‘It’s easy to get caught up with this idea that you must please everyone, ‘ he tells tiny crowd
Paul McCartney got back to where he once belonged today by playing an intimate mid-morning set at the BBC’s tiny Maida Vale studios, where the Beatles recorded several early sessions.
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Arriving onstage twenty five minutes later than expected (despite the set being broadcast live on the BBC’s modern rock station), a relaxed-looking McCartney cheerfully greeted the 200 “random citizens” who would been selected from over 66, 000 ticket applications. The group, which included Star Trek and Shaun of the Dead actor Simon Pegg, was certainly more up-close and personal than normal. McCartney had to turn down a mid-gig autograph request from one fan, quipping, “As if I don’t have enough to try and do! ”
The particular set began with a hard-rocking take on “Coming Up, ” followed by “Save Us, ” from his new album New. Backed by their full band, he also played a raucous version of 1974’s “Junior’s Farm” before the first Beatles song of the morning, “We Could work It Out. ”
“I think we might did this one in this studio many years back, ” McCartney said with a smile. “But then again, we might not… ”
But if their recollections of the Beatles’ time here were a little vague, he had been supremely focused on his new songs, sitting at the piano for foot-stomping versions of “New” and “Queenie Eye, ” the latter featuring a few falsetto vocals.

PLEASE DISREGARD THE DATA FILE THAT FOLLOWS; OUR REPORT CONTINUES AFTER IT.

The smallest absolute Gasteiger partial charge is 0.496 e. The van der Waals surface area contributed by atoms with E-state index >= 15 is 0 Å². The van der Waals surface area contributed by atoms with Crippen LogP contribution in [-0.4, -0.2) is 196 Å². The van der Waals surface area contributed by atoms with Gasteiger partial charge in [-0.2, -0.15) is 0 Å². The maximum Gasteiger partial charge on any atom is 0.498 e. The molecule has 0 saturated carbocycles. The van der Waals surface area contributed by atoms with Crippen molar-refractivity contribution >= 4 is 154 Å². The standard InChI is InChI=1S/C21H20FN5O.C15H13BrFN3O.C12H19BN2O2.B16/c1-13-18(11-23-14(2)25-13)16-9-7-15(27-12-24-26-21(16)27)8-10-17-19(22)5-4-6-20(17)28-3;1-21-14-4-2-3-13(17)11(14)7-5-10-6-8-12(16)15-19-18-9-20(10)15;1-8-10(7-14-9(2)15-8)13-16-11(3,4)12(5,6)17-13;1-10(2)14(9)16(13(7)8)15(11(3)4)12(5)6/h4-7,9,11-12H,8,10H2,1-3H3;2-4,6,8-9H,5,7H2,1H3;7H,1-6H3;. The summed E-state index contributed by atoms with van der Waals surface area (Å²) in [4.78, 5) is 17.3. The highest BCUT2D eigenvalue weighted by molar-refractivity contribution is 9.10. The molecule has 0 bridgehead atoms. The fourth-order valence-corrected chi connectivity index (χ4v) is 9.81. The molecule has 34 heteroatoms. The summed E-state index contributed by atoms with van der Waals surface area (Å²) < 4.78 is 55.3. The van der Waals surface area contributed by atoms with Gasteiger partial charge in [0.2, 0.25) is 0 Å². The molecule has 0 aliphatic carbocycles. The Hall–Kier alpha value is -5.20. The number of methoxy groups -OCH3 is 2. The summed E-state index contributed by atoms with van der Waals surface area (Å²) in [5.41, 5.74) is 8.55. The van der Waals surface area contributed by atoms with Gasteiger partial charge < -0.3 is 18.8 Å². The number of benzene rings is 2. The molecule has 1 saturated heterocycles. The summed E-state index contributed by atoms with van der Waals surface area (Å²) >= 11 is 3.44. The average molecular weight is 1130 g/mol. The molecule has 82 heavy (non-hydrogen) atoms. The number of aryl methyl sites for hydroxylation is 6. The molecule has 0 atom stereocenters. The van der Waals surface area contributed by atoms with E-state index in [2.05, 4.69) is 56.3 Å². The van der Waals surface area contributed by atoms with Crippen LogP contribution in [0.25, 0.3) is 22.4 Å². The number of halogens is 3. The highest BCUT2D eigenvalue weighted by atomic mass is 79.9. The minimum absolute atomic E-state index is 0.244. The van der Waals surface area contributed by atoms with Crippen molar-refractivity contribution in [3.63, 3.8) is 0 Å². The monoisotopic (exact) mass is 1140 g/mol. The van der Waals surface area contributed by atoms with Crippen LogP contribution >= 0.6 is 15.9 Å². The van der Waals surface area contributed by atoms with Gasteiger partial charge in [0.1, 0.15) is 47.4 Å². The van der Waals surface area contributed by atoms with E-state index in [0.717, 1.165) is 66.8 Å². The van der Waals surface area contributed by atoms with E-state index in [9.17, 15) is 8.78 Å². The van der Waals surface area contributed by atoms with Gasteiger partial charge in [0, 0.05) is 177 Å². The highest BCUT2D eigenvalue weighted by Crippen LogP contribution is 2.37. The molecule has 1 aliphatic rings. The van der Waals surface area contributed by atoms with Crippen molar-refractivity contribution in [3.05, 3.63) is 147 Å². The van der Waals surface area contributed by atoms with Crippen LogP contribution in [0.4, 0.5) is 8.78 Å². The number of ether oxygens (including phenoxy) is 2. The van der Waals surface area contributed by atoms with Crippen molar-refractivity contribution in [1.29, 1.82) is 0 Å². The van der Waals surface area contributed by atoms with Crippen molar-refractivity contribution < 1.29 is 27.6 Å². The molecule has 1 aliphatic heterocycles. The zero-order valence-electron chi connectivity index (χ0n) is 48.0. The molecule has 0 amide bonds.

He then returned to the Beatles for your grand finale, prompting a huge singalong on “Ob-La-Di, Ob-La-Da” and “Get Back” before leaving to crazy applause. With another set to do straight afterwards for Radio 2, another BBC station, he ignored calls for an encore.
During the set, McCartney shattered off regularly to chat with speaker Lauren Laverne, telling her that his return to Maida Vale had been “amazing” and pointing out an image on the wall of “four really handsome young boys – and it is not One Direction! ”
The Beatles would often record multiple tracks during short sessions at the studios, McCartney said. “We didn’t know any better then. People said go there, do this – and we did. ”
He also revealed that he still gets nervous about how exactly his new music will be received. “When you make a record, you do this for yourself, ” he said. “Then, towards the end, you realize you’re entering it for an exam that you did not want to do. ”
McCartney said it had been important to work together with four strong producers – Giles Martin, Mark Ronson, Ethan Johns and Paul Epworth – upon New .
“I say, ‘I really need your feedback, ‘” he said with a laugh. “If I actually do a rubbish vocal, tell me… and I’ll ignore you. ”
McCartney also required questions from the audience, advising one aspiring musician to “keep doing the work. Because the more you do it, the more you learn, and hopefully you’ll get better. You might not, though! ”
Asked to recommend a Beatles-related name for one couple’s unborn child, he chose Valerie, as mentioned in “Maxwell’s Silver Hammer. ”
Whenever asked the best advice he’d ever been given, he turned to Shakespeare. “To thine own self be real, ” he said, quoting Hamlet . “You have to follow your own instincts. It’s very easy to get caught up in this idea that you need to please everyone. You have to remind yourself that you’ve got to love it – then there’s a chance they will love it as well. ”
“We Could work It OUt”